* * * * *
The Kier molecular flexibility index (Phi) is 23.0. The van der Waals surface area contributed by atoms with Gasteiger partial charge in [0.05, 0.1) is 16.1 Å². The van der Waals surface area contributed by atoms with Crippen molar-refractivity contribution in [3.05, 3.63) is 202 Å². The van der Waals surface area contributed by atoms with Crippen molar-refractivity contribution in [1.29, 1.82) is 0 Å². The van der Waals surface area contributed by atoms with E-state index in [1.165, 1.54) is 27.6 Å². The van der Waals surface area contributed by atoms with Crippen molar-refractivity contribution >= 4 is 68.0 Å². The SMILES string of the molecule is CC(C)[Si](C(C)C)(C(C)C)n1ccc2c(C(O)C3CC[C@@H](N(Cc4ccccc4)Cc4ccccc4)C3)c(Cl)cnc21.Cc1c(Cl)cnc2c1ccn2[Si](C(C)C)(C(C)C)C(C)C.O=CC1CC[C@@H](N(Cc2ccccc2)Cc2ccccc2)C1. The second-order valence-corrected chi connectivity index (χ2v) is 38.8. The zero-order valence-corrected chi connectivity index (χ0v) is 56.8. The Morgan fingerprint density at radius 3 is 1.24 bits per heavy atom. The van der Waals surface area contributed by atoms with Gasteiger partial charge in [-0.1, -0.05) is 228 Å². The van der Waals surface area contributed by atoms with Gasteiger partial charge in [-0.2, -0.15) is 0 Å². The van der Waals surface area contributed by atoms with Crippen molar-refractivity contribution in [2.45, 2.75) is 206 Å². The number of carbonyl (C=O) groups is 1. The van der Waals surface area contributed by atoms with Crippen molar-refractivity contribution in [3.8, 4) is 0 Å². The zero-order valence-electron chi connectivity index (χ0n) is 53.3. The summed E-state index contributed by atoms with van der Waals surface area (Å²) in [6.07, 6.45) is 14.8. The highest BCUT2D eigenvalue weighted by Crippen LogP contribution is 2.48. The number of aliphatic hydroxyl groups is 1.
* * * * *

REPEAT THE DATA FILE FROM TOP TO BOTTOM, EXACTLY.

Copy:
The Kier molecular flexibility index (Phi) is 23.0. The van der Waals surface area contributed by atoms with Gasteiger partial charge in [0.05, 0.1) is 16.1 Å². The van der Waals surface area contributed by atoms with Crippen molar-refractivity contribution in [3.05, 3.63) is 202 Å². The van der Waals surface area contributed by atoms with Crippen molar-refractivity contribution in [1.29, 1.82) is 0 Å². The van der Waals surface area contributed by atoms with E-state index in [1.165, 1.54) is 27.6 Å². The van der Waals surface area contributed by atoms with Crippen molar-refractivity contribution >= 4 is 68.0 Å². The SMILES string of the molecule is CC(C)[Si](C(C)C)(C(C)C)n1ccc2c(C(O)C3CC[C@@H](N(Cc4ccccc4)Cc4ccccc4)C3)c(Cl)cnc21.Cc1c(Cl)cnc2c1ccn2[Si](C(C)C)(C(C)C)C(C)C.O=CC1CC[C@@H](N(Cc2ccccc2)Cc2ccccc2)C1. The second-order valence-corrected chi connectivity index (χ2v) is 38.8. The zero-order valence-corrected chi connectivity index (χ0v) is 56.8. The Morgan fingerprint density at radius 3 is 1.24 bits per heavy atom. The van der Waals surface area contributed by atoms with Gasteiger partial charge in [-0.1, -0.05) is 228 Å². The van der Waals surface area contributed by atoms with Gasteiger partial charge in [-0.2, -0.15) is 0 Å². The van der Waals surface area contributed by atoms with Crippen molar-refractivity contribution in [2.45, 2.75) is 206 Å². The number of carbonyl (C=O) groups is 1. The van der Waals surface area contributed by atoms with Crippen molar-refractivity contribution in [3.8, 4) is 0 Å². The zero-order valence-electron chi connectivity index (χ0n) is 53.3. The summed E-state index contributed by atoms with van der Waals surface area (Å²) in [6.07, 6.45) is 14.8. The highest BCUT2D eigenvalue weighted by Crippen LogP contribution is 2.48. The number of aliphatic hydroxyl groups is 1.